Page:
Although I had what I consider to be a charmed life as a jazz singer in the U.S., Europe, Asia, Jamaica, Mexico, Brazil, and many other places, I realized that I had only performed with six women instrumentalists, namely, bassist Carline Ray, one of the Sweethearts of Rhythm, drummer Paula Hampton, the niece of Lionel Hampton. bassist Kim Clarke, and pianists Bertha Hope in New York, Tina Schneider from Germany, and Marion Otten from Holland. This made me pause and wonder where the women jazz instrumentalists were. From 1997, I began documenting their lives on my website in a Jazzwomen Directory that numbers 100 women, today. I produced Gaiafest, A Celebration of Mother Earth with Women in Jazz, in 1998, honoring Dorothy Donegan and Dakota Staton. By 2007, I founded Women in Jazz South Florida, Inc., a nonprofit organization with the mission of promoting women musicians, globally. To date, we have 412 members with 263 musicians. Most are singers but instrumentalists and composers support us and are featured in our monthly newsletters, on my podcast Musicwoman Live, and in our annual publication – Musicwoman Magazine.
When Wynton Marsalis invited Melanie Charles to sing with the Jazz at Lincoln Center Orchestra, she realized that “the way I interpreted jazz, what Lincoln Center and Juilliard represented when I was a student at the New School, was so far away from actually what the reality is. It is actually rooted in soul” (Effinger, 2021). Norman Mapp’s standard implies this.
Jazz Ain’t Nothin’ But Soul! By Norman Mapp
Jazz is makin’ do with ‘taters and grits,
Standin’ up each time you get hip,
Jazz ain’t nothin’ but soul!
Jazz is livin’ high off nickels and dimes,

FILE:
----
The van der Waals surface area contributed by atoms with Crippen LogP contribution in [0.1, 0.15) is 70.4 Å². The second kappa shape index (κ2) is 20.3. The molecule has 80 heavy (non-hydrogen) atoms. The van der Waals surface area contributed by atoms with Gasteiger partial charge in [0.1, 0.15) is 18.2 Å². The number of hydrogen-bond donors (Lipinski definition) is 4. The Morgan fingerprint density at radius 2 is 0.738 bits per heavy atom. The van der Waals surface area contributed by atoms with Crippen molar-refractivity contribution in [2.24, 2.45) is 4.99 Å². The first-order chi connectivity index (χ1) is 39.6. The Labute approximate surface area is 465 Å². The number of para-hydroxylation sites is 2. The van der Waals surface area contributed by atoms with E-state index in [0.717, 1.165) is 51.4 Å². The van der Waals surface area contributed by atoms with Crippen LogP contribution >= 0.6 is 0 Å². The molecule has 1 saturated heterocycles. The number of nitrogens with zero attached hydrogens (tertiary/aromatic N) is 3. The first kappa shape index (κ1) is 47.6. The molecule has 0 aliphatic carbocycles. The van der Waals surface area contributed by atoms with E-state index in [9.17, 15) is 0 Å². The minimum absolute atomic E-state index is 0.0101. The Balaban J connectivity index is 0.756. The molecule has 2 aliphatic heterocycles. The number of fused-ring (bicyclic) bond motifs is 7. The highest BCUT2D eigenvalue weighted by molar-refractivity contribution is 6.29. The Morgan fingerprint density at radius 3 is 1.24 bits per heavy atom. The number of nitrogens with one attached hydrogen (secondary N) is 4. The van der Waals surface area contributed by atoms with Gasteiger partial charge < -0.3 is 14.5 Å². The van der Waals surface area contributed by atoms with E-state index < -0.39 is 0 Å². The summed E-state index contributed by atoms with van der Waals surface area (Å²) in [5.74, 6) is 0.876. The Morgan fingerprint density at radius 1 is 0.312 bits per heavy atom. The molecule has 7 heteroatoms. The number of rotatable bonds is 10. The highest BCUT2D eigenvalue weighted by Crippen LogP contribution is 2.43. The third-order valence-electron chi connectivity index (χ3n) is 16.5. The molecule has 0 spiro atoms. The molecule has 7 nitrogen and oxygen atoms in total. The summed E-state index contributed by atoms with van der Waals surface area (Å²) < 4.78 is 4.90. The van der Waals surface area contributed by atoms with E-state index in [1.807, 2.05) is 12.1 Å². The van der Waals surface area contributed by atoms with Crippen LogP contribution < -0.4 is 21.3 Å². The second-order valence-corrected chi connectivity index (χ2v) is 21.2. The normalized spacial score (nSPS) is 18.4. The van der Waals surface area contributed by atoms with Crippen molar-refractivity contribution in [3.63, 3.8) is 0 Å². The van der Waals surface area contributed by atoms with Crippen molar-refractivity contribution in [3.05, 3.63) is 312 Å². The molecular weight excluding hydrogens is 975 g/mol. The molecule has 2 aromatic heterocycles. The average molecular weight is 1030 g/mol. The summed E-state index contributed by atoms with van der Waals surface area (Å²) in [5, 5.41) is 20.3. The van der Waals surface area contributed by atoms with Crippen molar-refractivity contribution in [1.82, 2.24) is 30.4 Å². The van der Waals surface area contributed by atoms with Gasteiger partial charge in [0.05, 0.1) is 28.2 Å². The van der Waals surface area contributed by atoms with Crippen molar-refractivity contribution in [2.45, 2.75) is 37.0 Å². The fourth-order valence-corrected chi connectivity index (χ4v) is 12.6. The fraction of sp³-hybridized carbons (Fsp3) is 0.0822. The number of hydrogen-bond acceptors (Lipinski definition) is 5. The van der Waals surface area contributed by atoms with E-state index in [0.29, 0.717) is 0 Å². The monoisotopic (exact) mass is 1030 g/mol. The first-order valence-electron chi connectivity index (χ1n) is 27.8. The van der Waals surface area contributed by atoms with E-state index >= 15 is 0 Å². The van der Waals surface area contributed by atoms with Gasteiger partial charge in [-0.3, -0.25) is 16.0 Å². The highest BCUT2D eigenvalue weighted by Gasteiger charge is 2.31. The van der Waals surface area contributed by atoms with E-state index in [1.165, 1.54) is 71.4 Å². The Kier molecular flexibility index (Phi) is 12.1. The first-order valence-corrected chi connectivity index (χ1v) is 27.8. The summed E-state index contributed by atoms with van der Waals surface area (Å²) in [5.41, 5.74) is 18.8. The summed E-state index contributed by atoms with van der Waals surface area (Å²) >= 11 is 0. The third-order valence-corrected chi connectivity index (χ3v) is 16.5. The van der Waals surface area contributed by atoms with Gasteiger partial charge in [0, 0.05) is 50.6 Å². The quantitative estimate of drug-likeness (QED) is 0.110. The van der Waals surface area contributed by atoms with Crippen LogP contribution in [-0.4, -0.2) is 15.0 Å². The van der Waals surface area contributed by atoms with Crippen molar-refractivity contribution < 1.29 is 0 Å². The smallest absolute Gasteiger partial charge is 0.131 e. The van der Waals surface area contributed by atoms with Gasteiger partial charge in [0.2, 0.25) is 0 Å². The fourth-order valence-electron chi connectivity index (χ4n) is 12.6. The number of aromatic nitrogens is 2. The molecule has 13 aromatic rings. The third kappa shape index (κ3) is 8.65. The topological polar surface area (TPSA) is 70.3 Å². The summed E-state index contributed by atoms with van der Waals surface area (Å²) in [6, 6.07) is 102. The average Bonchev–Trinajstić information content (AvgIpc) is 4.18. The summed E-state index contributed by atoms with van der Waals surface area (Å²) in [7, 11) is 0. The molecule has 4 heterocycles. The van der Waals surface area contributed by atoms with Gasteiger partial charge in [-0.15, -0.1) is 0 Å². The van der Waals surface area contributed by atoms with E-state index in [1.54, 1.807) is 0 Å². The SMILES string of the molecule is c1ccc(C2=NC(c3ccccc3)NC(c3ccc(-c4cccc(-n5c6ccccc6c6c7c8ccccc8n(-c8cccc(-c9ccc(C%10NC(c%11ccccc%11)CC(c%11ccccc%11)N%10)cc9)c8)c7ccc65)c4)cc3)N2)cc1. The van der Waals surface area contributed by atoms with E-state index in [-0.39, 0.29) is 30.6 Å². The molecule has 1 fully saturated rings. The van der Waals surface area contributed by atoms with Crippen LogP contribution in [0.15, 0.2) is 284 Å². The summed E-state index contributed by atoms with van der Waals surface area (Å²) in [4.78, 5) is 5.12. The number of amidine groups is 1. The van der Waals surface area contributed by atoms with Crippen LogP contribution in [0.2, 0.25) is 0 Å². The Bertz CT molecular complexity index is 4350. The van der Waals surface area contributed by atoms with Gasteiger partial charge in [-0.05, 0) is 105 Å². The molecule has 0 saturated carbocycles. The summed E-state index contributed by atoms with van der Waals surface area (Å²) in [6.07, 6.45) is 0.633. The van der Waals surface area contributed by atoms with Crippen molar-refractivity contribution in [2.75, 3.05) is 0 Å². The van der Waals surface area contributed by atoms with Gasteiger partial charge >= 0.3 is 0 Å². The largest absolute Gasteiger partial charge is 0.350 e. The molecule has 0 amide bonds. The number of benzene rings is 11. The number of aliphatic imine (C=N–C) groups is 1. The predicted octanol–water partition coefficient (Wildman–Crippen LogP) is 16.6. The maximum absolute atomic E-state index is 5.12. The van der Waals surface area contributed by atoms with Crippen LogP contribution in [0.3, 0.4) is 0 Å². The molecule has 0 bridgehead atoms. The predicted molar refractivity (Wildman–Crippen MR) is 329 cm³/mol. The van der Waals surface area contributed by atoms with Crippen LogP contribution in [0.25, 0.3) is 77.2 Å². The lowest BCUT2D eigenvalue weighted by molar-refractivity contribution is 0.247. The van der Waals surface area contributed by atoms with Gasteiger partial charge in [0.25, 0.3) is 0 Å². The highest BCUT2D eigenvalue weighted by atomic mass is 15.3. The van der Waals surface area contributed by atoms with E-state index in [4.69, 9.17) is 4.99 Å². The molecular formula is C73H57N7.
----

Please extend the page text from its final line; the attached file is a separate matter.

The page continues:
Telling folks ’bout what’s on your mind,
Jazz ain’t nothin’ but soul!
Trumpets cussin’ saxophones
Rhythm makin’ love,
People wearin’ fancy clothes,
It’s the voice of my people!
For me, jazz is all the truth to be found,
Never mind who’s puttin’ it down,
Jazz ain’t nothin’ but soul!
Traditionally, the cultural production of Africans has been emulated by European and American musicians without much thought of the implication that the music was stolen like the people who produced it. Jazz was the new cotton crop, harvested, packaged, and sent to market. Up until the 1950s, industrial action by the musicians’ unions on both sides of the Atlantic made it difficult for musicians from the United States to perform in Britain. According to Taylor in 2007, “Through white appropriation and discourses of exoticism or authenticity, Black music has sometimes been translated into a marker of fixed racial difference” (Toynbee, 2013, p. 3). British appropriation of the art form could appear to celebrate the peculiar institution of slavery. In The Heritage Of Slavery In British Jazz Festivals, George McKay declared that
The work is not concerned with ‘slavery heritage tourism’, but rather with heritage and cultural consumption and production at ‘Transatlantic Slave Trade (TAST) related sites. . . . The heritage centers clearly associated with the slave trade that have jazz festivals included Bristol, Cheltenham, Edinburgh, Glasgow, Hull, Lancaster, Liverpool, London, and Manchester. (McKay, 2018, p. 5).
However, for McKay, “jazz was formed in, through, or out of the experience of the transatlantic slave trade; it is the sonicity and creative practice of the Black Atlantic, forging a music that has gone on to have global impact” (Ibid.). Ironically, the presence of Black jazz musicians in Britain was wanting because “shifting patterns of migration to the UK, and the fact that Black musicians have always been a minority among jazz performers contributed to this marginalization” (Toynbee, 2013, p. 1) that stems from “the original claim of race discourse about Africans [which] is a lie, namely that they are not fully human” (Toynbee, 2013, p. 2).
Irina Bokova, Director-General of UNESCO, said ‘Jazz makes the most of the world’s diversity, effortlessly crossing borders and bringing people together…. From its roots in slavery, this music has raised a passionate voice against all forms of oppression. It speaks a language of freedom that is meaningful to all cultures” (McKay, 2018, p. 17). Despite the music’s transatlantic formation, Black Atlantic resonances, liberatory claims around improvisation, proud radical history, and innovative impulses, jazz festivals in Britain remain behind the beat (McKay, 2018, p. 34).